I have learned to live with myself and my aloneness. I even like it. Yet, on this Sunday brunch day –my ears on sound overload with the cacophony of adult laughter and little kids’ high pitched voices infused with an enthusiasm only they can muster in whine and wonder– the word “alone” acquires a connotation I dislike.
I sense a weird stillness next to me. I turn my head as much as I can, trying to not be too conspicuous. Her head is bent slightly. Her short, jet-black hair pulled back with a slickness no gel could possibly achieve. A headband placed there for pure adornment, for no strand moves. She looks sprung out of one of those Japanese anime. Her food is lined up in front of her: brioche toast floating in a lake of maple syrup, followed by a plate of scrambled eggs, and a little further a bowl of fresh fruit, and coffee, on the far edge of the table, too far for her to reach. She picks up her fork and starts playing with her scrambled eggs. Not a bit of it reaching her mouth. She shakes her head slightly and turns it towards me. Though fascinated, I turn mine away.
From the corner of my eye I see her shove the brioche plate away from her, placing it to facilitate its removal by the waitress. She brings the scrambled eggs plate closer to her, still playing with it. She takes a bite.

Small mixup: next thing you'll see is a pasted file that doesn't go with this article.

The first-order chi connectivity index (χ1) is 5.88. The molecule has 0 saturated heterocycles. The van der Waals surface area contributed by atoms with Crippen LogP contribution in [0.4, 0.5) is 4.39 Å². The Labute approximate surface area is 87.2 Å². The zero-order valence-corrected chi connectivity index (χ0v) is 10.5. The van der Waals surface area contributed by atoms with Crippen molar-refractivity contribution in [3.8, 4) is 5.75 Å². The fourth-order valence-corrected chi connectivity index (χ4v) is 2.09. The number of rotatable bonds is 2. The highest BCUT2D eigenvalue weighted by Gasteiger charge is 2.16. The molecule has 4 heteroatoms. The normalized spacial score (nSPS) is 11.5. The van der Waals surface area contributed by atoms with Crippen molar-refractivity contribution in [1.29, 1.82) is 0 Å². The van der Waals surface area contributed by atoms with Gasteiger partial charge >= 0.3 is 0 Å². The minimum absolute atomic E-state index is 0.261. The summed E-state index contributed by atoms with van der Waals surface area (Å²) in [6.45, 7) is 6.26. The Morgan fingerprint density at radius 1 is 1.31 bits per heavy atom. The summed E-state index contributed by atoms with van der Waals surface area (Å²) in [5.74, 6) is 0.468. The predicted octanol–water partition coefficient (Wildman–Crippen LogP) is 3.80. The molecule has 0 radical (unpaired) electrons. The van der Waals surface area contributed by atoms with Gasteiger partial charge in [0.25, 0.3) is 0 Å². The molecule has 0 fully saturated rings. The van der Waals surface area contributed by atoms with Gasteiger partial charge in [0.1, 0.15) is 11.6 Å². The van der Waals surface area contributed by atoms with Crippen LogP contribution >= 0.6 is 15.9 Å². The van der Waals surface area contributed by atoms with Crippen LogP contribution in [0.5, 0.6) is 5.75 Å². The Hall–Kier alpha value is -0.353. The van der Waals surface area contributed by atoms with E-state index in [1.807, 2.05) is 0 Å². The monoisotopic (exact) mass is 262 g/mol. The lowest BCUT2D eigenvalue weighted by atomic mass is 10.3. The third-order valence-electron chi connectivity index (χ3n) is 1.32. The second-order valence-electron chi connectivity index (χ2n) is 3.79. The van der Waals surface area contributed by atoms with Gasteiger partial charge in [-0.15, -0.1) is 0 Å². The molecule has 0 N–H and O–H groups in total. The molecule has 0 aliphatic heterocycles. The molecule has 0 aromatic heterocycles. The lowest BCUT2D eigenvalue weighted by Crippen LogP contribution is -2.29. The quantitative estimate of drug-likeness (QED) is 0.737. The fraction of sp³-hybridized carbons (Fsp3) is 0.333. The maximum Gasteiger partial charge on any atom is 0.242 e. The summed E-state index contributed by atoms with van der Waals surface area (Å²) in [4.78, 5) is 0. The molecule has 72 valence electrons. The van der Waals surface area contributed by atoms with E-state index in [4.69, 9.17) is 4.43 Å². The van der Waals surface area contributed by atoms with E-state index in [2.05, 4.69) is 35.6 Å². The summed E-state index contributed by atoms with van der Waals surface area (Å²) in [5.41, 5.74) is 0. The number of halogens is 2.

My food arrives and I salt it, spilling some of it on the table. I gather the spillage in a little mound, take a pinch of it and, in a move I hope nobody notices, I flick it over my left shoulder. The myth is that if you spill salt it’s bad luck and if you throw it over your left shoulder, where the devil supposedly waits, you will blind him and thwart his evil ways. I’m not superstitious but just in case… I feel a stare and meet her eyes. My behavior probably as strange to her as hers is to mine. She is blazingly staring at me but there is no life in her eyes. I doubt she actually even sees me.
She returns to her eggs and moves it to where she had left her now gone brioche plate. Seems like it all is perfectly choreographed. She brings the fruit bowl closer. Lowering her head she lets it meet her hands and cups it for a moment. I’m not sure if she’s praying or mourning. Picking up her fork she puts piece by piece into her mouth in an almost frenzied pace. And then she stops. Breathes. Lifts herself up a bit from her chair, reaches for her probably now cold coffee and holding it in two hands she takes little sips until there is no more.
At this point I make no attempt to make believe I’m not staring. She doesn’t seem to mind, care or acknowledge me.
Our checks arrive at the same time. I asked for mine. Hers just seemed to magically appear. Our change came in unison as well and I become part of this dance she has choreographed. Fitting that the only two lone diners were placed side by side.
As I am mentally thanking her for entertaining me through my breakfast she looks up as we exit and gives me one of the most disconsolate smiles that I have ever seen. It seems that her alone is not as welcomed or accepted as mine. It saddens me.